• 63 Metascore
    • 91 Peter Rainer
    It's a sweet and disquieting excursion made by filmmakers whose eyes and ears and imaginations are in marvelous sync.
    • 69 Metascore
    • 91 Peter Rainer
    The remarkable thing about Smith in The Lady in the Van is that, even though the role is no longer fresh for her, the performance certainly is. She gives it everything she’s got because, you feel, she wants to honor this character. She wants Miss Shepherd to live on.
    • 82 Metascore
    • 91 Peter Rainer
    Ballard filmed across hundreds of miles of South African desert, and there are times when the whole throbbing universe seems to resound for him.
    • 82 Metascore
    • 91 Peter Rainer
    Baumbach captures the ways in which children takes sides in a war they can't even begin to comprehend.
    • 71 Metascore
    • 91 Peter Rainer
    Factotum is so sly and low-key hilarious that anybody can be in on the joke.
    • 92 Metascore
    • 91 Peter Rainer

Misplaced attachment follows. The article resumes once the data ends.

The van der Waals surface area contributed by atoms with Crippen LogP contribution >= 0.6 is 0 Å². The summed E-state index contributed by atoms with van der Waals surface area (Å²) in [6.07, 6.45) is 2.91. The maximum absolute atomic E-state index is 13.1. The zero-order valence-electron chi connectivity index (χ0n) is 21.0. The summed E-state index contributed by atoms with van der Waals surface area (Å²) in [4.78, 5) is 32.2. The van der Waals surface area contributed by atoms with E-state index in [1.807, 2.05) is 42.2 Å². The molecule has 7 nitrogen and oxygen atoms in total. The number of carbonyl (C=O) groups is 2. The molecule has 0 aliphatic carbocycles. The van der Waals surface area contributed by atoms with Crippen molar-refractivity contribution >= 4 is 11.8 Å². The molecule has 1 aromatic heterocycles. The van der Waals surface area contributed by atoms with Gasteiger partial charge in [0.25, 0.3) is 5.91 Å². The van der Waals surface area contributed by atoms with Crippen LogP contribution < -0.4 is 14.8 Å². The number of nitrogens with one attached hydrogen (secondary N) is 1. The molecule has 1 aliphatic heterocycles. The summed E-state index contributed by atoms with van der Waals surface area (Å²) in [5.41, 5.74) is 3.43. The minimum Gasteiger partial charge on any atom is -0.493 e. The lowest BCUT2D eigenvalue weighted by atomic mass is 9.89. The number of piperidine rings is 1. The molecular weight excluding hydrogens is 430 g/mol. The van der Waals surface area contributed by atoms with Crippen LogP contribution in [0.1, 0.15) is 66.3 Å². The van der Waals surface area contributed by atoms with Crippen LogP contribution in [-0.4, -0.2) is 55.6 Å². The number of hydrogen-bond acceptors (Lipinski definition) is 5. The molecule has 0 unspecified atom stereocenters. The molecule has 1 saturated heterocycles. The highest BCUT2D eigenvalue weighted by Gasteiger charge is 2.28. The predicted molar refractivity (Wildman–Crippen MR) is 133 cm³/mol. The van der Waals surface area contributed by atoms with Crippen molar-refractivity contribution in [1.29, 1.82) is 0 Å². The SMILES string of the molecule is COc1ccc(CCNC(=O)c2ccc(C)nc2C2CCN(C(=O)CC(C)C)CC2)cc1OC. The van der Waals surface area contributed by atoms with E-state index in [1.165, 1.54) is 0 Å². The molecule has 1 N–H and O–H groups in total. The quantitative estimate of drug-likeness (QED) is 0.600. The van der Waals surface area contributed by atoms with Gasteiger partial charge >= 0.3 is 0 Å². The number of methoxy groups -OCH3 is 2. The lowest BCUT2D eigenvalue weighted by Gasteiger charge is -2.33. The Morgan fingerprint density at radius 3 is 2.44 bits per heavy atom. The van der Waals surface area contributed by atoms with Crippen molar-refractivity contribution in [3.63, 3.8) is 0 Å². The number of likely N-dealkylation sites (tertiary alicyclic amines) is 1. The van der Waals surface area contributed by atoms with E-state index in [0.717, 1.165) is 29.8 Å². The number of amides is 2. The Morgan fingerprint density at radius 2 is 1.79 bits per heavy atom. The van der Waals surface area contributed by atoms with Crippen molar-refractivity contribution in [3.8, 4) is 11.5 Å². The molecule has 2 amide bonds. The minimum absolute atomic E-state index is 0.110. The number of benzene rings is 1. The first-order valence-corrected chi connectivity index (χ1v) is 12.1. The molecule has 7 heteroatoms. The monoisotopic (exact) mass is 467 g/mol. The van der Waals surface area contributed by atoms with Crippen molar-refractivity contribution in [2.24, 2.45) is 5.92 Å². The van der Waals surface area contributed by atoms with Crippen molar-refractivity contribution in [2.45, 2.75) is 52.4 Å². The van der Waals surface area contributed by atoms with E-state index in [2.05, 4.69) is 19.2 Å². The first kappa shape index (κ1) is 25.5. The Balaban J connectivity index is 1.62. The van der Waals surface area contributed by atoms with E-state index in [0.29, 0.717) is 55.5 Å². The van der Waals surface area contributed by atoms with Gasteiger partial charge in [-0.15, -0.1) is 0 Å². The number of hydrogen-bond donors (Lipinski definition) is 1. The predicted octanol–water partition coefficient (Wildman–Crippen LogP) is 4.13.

In a film that overwhelmingly avoids happy-faced pronouncements, this one sticks out.
    • 91 Metascore
    • 91 Peter Rainer
    The pessimism pervading this film is summed up by Shalom, who says, speaking of the decades of occupation: "The future is very dark."
    • 48 Metascore
    • 91 Peter Rainer
    The visuals are irrepressibly witty and so is the script, which morphs from the classic fable into a spoof on "War of the Worlds." I prefer this version to Spielberg's.
    • 71 Metascore
    • 91 Peter Rainer
    It appears to have been made from the inside, not only of the characters but of the historical situation in which they struggle.
    • 78 Metascore
    • 91 Peter Rainer
    In Zodiac, working from a script by James Vanderbilt, Fincher has decidedly toned down his act. His straight-ahead, methodical direction isn't as flagrantly unsettling as much of his previous work, but it's more psychologically layered. In this film, for the first time, we feel for his characters when they bleed.